Hill escaped punishment where say, nomadic wide receiver Josh Gordon is on a second indefinite suspension for failed drug tests that are said to involve primarily marijuana and have been closely connected to Gordon’s mental well-being. Hill escaped punishment where say, Patriots quarterback Tom Brady sat out four games for a role in allegedly deflated footballs, something he testified under oath he did not do.


Confused yet?

As much as we clamored for the NFL to wake up in the post-Ray Rice era and be more proactive in holding players accountable for the atrocities of domestic violence, as much as we asked it to get more involved in disciplining players in the hopes it would help educate them in the devastating consequences of their actions, the result has been an inconsistent mess of vaguely worded standards.

The policy that went into effect after the Rice mess was supposed to treat all problematic cases equally, but the benefit of hindsight confirms what was first shown in that case: Video trumps all.

If TMZ doesn’t obtain the videos that the NFL can’t (or won’t), showing us up close what Rice — or later Kareem Hunt — has done, then odds of punishment immediately change. But that’s not how the NFL wrote the rules for personal conduct.

“It is not enough simply to avoid being found guilty of a crime,” the league said. “We are all held to a higher standard and must conduct ourselves in a way that is responsible, promotes the values of the NFL, and is lawful. Players convicted of a crime or subject to a disposition of a criminal proceeding (as defined in this Policy) are subject to discipline. But even if the conduct does not result in a criminal conviction, players found to have engaged in any of the following conduct will be subject to discipline.”


The first conduct specified? “Actual or threatened physical violence against another person, including dating violence, domestic violence, child abuse, and other forms of family violence.”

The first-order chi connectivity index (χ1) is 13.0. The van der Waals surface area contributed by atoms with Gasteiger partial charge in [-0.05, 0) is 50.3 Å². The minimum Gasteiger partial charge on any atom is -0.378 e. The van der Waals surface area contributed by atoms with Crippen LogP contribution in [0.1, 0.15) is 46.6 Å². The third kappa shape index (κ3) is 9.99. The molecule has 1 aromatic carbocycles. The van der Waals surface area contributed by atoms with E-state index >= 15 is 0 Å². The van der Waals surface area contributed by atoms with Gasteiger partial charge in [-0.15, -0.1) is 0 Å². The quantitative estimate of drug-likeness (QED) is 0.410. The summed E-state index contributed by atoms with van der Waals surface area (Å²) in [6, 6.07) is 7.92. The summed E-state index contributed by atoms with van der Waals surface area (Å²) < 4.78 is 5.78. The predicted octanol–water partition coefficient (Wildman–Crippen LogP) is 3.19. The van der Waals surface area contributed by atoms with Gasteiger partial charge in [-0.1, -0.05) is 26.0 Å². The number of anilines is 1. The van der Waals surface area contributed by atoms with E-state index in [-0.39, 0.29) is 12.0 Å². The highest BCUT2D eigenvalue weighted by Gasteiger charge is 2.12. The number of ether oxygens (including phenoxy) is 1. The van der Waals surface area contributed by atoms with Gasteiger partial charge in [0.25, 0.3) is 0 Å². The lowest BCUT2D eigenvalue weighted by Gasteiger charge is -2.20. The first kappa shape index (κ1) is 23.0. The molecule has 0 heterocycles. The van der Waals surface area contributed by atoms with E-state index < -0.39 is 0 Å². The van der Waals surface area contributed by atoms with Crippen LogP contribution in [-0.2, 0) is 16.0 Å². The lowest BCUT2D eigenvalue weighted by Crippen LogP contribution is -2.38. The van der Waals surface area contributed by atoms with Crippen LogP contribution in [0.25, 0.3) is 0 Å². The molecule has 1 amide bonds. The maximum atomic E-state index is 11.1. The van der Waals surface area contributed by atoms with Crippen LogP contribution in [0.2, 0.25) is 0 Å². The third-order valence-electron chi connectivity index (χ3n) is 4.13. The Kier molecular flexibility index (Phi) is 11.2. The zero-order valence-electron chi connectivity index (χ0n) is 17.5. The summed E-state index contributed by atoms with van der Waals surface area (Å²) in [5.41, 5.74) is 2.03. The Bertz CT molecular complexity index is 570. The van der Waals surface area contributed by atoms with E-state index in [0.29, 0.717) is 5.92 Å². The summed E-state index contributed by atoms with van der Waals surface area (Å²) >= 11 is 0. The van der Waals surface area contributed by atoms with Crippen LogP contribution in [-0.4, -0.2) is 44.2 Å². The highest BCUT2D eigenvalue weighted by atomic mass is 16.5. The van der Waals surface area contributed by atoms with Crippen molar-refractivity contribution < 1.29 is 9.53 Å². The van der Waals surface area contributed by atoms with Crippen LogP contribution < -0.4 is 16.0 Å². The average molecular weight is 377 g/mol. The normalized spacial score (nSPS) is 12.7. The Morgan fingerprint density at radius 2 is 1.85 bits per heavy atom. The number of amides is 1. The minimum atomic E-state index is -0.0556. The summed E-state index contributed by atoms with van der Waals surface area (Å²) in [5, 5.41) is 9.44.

Hill’s 3-year-old son had a broken arm, though authorities concede they don’t know how it happened, with both parties blaming the other. The prosecutor did, however, publicly state belief that abuse occurred. Taped recordings between the child’s parents reveal ugly, volatile behavior from Hill, with his declaration that Espinal should be “scared of him, too [expletive],” a threat that in and of itself would seem to fit the parameter for punishment. With reports that Espinal declined to talk to the NFL, the easy assumption is that she did so to hide untruths, but isn’t it just as plausible she did so precisely because she’s telling the truth, and lives in fear of Hill’s reaction to her putting their lives and livelihood at risk with too many details?

In the end, it just feels like little has changed, and not because players end up in the headlines for doing bad things. Percentages guarantee behaviors ranging from antisocial to criminal. That’s just a sad truth of society. What feels so mind-numbingly the same is the NFL’s inability to deal with these incidents with any hint of consistency, any shred of credibility, or even one iota of accountability. The hype machine rages on, but please, let’s not let this conversation get lost in the noise.


Tara Sullivan is a Globe columnist. She can be reached at tara.sullivan@globe.com. Follow her on Twitter @Globe_Tara.